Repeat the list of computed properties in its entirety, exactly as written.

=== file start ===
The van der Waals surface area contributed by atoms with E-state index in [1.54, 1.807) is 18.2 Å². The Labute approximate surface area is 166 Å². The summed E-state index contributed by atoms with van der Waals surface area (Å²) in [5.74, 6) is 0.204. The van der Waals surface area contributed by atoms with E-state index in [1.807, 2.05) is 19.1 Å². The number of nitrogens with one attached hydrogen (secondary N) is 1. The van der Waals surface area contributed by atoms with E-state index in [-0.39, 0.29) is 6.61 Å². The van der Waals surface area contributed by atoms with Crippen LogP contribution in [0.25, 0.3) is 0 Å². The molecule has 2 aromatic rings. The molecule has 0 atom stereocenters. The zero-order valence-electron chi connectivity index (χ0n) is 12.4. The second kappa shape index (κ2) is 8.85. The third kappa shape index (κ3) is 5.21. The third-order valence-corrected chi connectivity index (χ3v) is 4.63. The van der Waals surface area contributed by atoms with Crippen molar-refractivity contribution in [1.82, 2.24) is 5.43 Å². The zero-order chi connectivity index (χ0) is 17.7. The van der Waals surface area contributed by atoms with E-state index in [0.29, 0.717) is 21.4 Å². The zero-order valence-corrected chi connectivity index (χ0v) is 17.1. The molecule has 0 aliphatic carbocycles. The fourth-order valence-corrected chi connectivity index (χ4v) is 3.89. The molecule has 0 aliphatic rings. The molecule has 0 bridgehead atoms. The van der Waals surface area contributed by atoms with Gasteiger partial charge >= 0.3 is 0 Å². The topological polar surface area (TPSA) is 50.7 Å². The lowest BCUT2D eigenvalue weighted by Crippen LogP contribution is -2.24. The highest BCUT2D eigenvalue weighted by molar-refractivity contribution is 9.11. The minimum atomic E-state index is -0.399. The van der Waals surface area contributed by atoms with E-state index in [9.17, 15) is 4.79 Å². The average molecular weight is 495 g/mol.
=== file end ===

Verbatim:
The van der Waals surface area contributed by atoms with E-state index in [1.54, 1.807) is 18.2 Å². The Labute approximate surface area is 166 Å². The summed E-state index contributed by atoms with van der Waals surface area (Å²) in [5.74, 6) is 0.204. The van der Waals surface area contributed by atoms with E-state index in [1.807, 2.05) is 19.1 Å². The number of nitrogens with one attached hydrogen (secondary N) is 1. The van der Waals surface area contributed by atoms with E-state index in [-0.39, 0.29) is 6.61 Å². The van der Waals surface area contributed by atoms with Crippen LogP contribution in [0.25, 0.3) is 0 Å². The molecule has 2 aromatic rings. The molecule has 0 atom stereocenters. The zero-order valence-electron chi connectivity index (χ0n) is 12.4. The second kappa shape index (κ2) is 8.85. The third kappa shape index (κ3) is 5.21. The third-order valence-corrected chi connectivity index (χ3v) is 4.63. The van der Waals surface area contributed by atoms with Crippen molar-refractivity contribution in [1.82, 2.24) is 5.43 Å². The zero-order chi connectivity index (χ0) is 17.7. The van der Waals surface area contributed by atoms with E-state index in [0.29, 0.717) is 21.4 Å². The zero-order valence-corrected chi connectivity index (χ0v) is 17.1. The molecule has 0 aliphatic carbocycles. The fourth-order valence-corrected chi connectivity index (χ4v) is 3.89. The molecule has 0 aliphatic rings. The molecule has 0 bridgehead atoms. The van der Waals surface area contributed by atoms with Gasteiger partial charge >= 0.3 is 0 Å². The topological polar surface area (TPSA) is 50.7 Å². The lowest BCUT2D eigenvalue weighted by Crippen LogP contribution is -2.24. The highest BCUT2D eigenvalue weighted by molar-refractivity contribution is 9.11. The minimum atomic E-state index is -0.399. The van der Waals surface area contributed by atoms with E-state index in [9.17, 15) is 4.79 Å². The average molecular weight is 495 g/mol.